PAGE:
Friday, July 1, 2022
HomeCannabisMoldy Marijuana Is The New Reefer Madness

Moldy Marijuana Is The New Reefer Madness

There has been a lot of buzz in the cannabis industry lately about mold. The threat of mold is the primary, invasive scare tactic used to drive black market cannabis consumers into the legalized market. Obviously, nobody wants mold in their weed, but how much of a threat really is it? Is it worth paying up to four times as much for marijuana that has been lab tested? Can marijuana get moldy after it leaves the lab?

Mold is a part of life on this planet. It is everywhere. There is probably microscopic mold growing on some part of your body or visible mold on expiring fruit in your fridge at this moment. Spoiled veggies are easy to spot and discard. Anyone might have accidentally eaten a piece of moldy bread in your lifetime, and it did not kill them. One of your crusty roommates might have even removed the moldy part and eaten around it. Then there is black mold – the deathly scary kind. So what kind of mold is in your weed and how bad is it?

Have you ever coughed your brains out after a bong hit? A “kif cough” can be an indication that you inhaled too deeply or held the smoke in for too long. However, lingering chest pains can also be a sign of potentially contaminated weed, not just mold, but perhaps chemical-laden pesticides and fertilizers; which are the real danger.

Scott’s Miracle-Gro is not organic, and they have delved deeply into the weed market, especially in California. Miracle Gro’s ingredients might not matter to someone growing tulips, but it is definitely not meant for consumption in any form.

According to Mike Leiberman of Urban Organic Farmer, “The majority of Miracle-Gro’s product line is filled with chemicals and synthetics. They do have some product that is organic and certified by OMRI. Scott’s, the parent company of Miracle-Gro, is in bed with Monsanto and are the exclusive agent of Round-Up. … It’s not just about being organic.”

The current antithesis of antiquated “reefer madness” is the marijuana mold madness. We are hearing executives say that compliant cannabis is the healthy thing and grey-market, Prop 215 cannabis is dangerous, while six months ago the story was the complete opposite.

R.J. Falcioni, CEO of agrees, “The mold issue is something of a marketing ploy and not always accurate because I have gone into dispensaries post-legalization and found powdery mildew in cannabis.”

There are definitely moisture issues with growing plants meant for consumption, especially in outdoor environments and in mixed site cultivation. It is going to be a growing problem with cannabis, no pun intended.

Sometimes, even the healthiest, purest harvests from ital,  Jamaican Rastafarian-grown cannabis, for example, won’t be adequately cured because the humidity can cause mold can to accrue post-harvest.

“People are zeroing in on mold and honing it as a marketing ploy that ‘we test the cannabis, so it has to be better for you.’ It is a quagmire. The Labs are arbitrary, and the baseline is an arbitrary concept. There is no federal lab testing standard,” says Falcioni.

This situation occurred recently with Lowell Smokes. Cannabis flowers they purchased from one of their partner farms was tested by two separate labs, who couldn’t agree on its purity. The discrepancy ended with them conscientiously issuing a recall of two strains.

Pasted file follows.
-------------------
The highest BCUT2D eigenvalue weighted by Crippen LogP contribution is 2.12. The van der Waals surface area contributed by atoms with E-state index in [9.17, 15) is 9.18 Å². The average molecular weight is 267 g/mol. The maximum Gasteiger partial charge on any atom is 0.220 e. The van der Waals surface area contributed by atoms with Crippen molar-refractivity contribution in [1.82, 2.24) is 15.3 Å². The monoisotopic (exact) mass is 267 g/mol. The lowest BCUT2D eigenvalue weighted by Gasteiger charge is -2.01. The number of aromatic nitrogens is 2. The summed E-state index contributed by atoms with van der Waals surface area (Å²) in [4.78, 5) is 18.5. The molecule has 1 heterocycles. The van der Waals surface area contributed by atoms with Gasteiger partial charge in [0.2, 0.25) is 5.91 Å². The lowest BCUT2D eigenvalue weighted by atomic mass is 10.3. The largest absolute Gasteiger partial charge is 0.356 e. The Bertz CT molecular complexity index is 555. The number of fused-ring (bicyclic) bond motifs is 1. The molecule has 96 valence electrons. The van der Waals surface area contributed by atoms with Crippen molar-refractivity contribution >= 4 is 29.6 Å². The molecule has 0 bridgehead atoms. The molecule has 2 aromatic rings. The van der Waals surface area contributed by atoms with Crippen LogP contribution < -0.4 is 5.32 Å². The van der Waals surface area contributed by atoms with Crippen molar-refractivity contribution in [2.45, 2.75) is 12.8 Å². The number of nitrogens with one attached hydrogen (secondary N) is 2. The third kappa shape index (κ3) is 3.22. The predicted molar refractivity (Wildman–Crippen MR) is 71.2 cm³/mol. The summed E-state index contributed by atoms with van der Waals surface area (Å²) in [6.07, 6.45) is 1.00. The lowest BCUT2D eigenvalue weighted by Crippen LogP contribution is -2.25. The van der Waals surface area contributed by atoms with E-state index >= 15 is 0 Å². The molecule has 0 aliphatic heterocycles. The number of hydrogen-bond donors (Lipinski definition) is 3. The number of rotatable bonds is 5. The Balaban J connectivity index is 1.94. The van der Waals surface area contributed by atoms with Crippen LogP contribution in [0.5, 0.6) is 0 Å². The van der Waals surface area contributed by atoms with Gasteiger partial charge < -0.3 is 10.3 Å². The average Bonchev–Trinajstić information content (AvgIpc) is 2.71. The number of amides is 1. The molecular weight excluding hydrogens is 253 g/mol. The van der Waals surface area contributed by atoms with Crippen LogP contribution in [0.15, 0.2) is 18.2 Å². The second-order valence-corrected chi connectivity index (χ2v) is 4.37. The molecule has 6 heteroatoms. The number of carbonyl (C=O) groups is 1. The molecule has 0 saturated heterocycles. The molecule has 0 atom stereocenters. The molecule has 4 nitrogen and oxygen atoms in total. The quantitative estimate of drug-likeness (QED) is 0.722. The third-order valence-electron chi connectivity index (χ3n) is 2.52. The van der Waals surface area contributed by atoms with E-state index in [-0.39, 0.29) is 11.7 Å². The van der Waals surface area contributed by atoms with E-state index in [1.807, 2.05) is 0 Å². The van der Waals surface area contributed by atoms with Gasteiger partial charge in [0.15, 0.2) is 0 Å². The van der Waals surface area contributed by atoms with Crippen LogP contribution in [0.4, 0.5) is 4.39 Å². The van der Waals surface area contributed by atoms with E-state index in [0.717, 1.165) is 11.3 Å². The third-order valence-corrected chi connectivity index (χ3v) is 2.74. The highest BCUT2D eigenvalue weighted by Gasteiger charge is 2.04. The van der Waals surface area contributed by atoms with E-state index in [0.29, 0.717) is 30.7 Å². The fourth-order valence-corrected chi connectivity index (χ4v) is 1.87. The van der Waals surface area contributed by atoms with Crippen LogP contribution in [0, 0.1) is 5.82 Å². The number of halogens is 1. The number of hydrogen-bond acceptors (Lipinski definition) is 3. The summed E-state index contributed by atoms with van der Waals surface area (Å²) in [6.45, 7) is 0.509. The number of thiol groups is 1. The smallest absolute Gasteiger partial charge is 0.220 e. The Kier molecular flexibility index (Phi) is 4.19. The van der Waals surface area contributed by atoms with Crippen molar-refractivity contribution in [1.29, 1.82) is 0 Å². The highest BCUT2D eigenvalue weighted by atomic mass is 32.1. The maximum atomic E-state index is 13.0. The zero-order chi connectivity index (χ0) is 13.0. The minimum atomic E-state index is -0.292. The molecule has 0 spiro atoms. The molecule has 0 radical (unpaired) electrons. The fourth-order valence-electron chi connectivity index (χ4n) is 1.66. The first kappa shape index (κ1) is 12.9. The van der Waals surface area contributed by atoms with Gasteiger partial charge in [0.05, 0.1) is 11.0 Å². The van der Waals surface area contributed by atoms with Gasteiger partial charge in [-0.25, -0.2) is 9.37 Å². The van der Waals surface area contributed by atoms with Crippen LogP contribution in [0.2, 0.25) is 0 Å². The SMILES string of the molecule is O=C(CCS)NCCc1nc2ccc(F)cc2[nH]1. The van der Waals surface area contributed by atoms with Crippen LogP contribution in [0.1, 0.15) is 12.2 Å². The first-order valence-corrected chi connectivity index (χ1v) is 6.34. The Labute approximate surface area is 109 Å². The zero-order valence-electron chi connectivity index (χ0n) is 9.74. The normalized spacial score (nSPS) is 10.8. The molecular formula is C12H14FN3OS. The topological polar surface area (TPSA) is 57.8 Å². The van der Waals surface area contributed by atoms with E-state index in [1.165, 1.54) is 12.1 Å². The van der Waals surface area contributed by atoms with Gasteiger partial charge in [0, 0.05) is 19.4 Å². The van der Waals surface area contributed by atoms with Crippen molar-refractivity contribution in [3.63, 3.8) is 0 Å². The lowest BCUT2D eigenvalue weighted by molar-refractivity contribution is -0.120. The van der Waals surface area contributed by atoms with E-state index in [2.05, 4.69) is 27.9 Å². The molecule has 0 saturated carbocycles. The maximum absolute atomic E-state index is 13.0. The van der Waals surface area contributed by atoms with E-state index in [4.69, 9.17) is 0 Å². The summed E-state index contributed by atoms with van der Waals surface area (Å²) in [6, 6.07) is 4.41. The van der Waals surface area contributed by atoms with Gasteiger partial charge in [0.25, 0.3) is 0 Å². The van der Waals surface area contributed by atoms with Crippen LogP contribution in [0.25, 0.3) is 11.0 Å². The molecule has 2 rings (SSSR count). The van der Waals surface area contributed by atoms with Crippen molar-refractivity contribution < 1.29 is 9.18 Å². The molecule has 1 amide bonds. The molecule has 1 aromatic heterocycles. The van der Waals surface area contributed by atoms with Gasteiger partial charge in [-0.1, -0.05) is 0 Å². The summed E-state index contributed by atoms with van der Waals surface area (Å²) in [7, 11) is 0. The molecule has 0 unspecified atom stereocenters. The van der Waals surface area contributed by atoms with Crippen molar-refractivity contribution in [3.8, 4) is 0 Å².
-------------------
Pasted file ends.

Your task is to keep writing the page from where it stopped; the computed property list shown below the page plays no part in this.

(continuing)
With the way cannabis is cultivated under the new licensing standards, the mixed light “hoop house” or greenhouse type of growing environment is desirable. The mold issue is being blamed more on off-the-grid farmers, than in highly invested operations.

“Even in highly stylized grows, sometimes there isn’t sufficient airflow in those tubes or tunnels which can create bud rot or mold,” says Falcioni. “

Now that pesticides are illegal, and use of them prohibits the bud from being sold, cannabis companies either accept a bud product with either mold or bud rod and process the cannabis into a concentrated form through the remediation process; or spray it with pesticides and hope it isn’t detected; or is organic enough to pass the testing process.

If a crop of bud fails the test, it can be processed, scrubbed and re-tested for compliance. Depending on how reliable a cannabis company is, the final option would be to for them to destroy the contaminated bud and accept the inventory loss, as was the case with Lowell Smokes.

Naturally, this drives up the cost of the final product, which is why Californians, in particular, are experiencing skyrocketing prices.

Either way, nobody wants contaminated cannabis in their body.

“I don’t think there are too many farmers left these days that spray their crops with Eagle or Avid, unless they are black market,” Falcioni says hopefully. “That came from a place of just not knowing the long-term effects on people’s health.”

There are also companies such as Trifecta, that make organic “pesticides” from other natural herbs that are a healthier alternative to crop dusting.

The long-term effects of pesticides on the human body can be just as detrimental as some types of mold,  if not moreso. Mold thrives in moist environments, like lungs. Some adverse health issues that aggressive mold causes can be successfully treated with antifungal medication, while other mold infections can be fatal. Treating cancer is tenacious as well.

Have you gotten sick from moldy bud?  Let us know!



This National Seattle-Based Marijuana Company Is All Heart

Although Have a Heart operates in a recreational environment, it maintains a wellness approach to all of its retail storefronts.

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